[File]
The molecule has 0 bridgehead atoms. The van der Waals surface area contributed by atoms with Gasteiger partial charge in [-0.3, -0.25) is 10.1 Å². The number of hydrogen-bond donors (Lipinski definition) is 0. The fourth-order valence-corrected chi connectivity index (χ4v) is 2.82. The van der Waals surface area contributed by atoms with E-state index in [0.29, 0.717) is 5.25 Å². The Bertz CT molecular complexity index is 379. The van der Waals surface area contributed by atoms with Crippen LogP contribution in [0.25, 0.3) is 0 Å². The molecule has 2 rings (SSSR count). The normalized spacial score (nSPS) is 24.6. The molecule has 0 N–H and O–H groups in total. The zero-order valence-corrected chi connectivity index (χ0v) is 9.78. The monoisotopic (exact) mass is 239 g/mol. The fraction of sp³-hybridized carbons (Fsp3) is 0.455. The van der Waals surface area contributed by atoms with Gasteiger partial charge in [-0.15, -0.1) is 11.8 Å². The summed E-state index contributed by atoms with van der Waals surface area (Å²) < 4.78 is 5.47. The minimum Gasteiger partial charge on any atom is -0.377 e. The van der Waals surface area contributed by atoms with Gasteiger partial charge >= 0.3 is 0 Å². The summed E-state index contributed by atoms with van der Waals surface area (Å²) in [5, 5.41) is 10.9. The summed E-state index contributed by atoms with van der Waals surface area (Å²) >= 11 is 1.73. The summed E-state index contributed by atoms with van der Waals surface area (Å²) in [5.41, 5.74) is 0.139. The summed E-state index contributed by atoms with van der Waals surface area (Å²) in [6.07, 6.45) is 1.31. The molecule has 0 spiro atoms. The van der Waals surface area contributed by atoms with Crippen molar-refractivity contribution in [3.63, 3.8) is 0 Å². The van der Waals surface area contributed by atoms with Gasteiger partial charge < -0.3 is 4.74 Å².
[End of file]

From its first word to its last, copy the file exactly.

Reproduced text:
The molecule has 0 bridgehead atoms. The van der Waals surface area contributed by atoms with Gasteiger partial charge in [-0.3, -0.25) is 10.1 Å². The number of hydrogen-bond donors (Lipinski definition) is 0. The fourth-order valence-corrected chi connectivity index (χ4v) is 2.82. The van der Waals surface area contributed by atoms with E-state index in [0.29, 0.717) is 5.25 Å². The Bertz CT molecular complexity index is 379. The van der Waals surface area contributed by atoms with Crippen LogP contribution in [0.25, 0.3) is 0 Å². The molecule has 2 rings (SSSR count). The normalized spacial score (nSPS) is 24.6. The molecule has 0 N–H and O–H groups in total. The zero-order valence-corrected chi connectivity index (χ0v) is 9.78. The monoisotopic (exact) mass is 239 g/mol. The fraction of sp³-hybridized carbons (Fsp3) is 0.455. The van der Waals surface area contributed by atoms with Gasteiger partial charge in [-0.15, -0.1) is 11.8 Å². The summed E-state index contributed by atoms with van der Waals surface area (Å²) < 4.78 is 5.47. The minimum Gasteiger partial charge on any atom is -0.377 e. The van der Waals surface area contributed by atoms with Gasteiger partial charge >= 0.3 is 0 Å². The summed E-state index contributed by atoms with van der Waals surface area (Å²) in [5, 5.41) is 10.9. The summed E-state index contributed by atoms with van der Waals surface area (Å²) >= 11 is 1.73. The summed E-state index contributed by atoms with van der Waals surface area (Å²) in [5.41, 5.74) is 0.139. The summed E-state index contributed by atoms with van der Waals surface area (Å²) in [6.07, 6.45) is 1.31. The molecule has 0 spiro atoms. The van der Waals surface area contributed by atoms with Crippen molar-refractivity contribution in [3.63, 3.8) is 0 Å². The van der Waals surface area contributed by atoms with Gasteiger partial charge < -0.3 is 4.74 Å².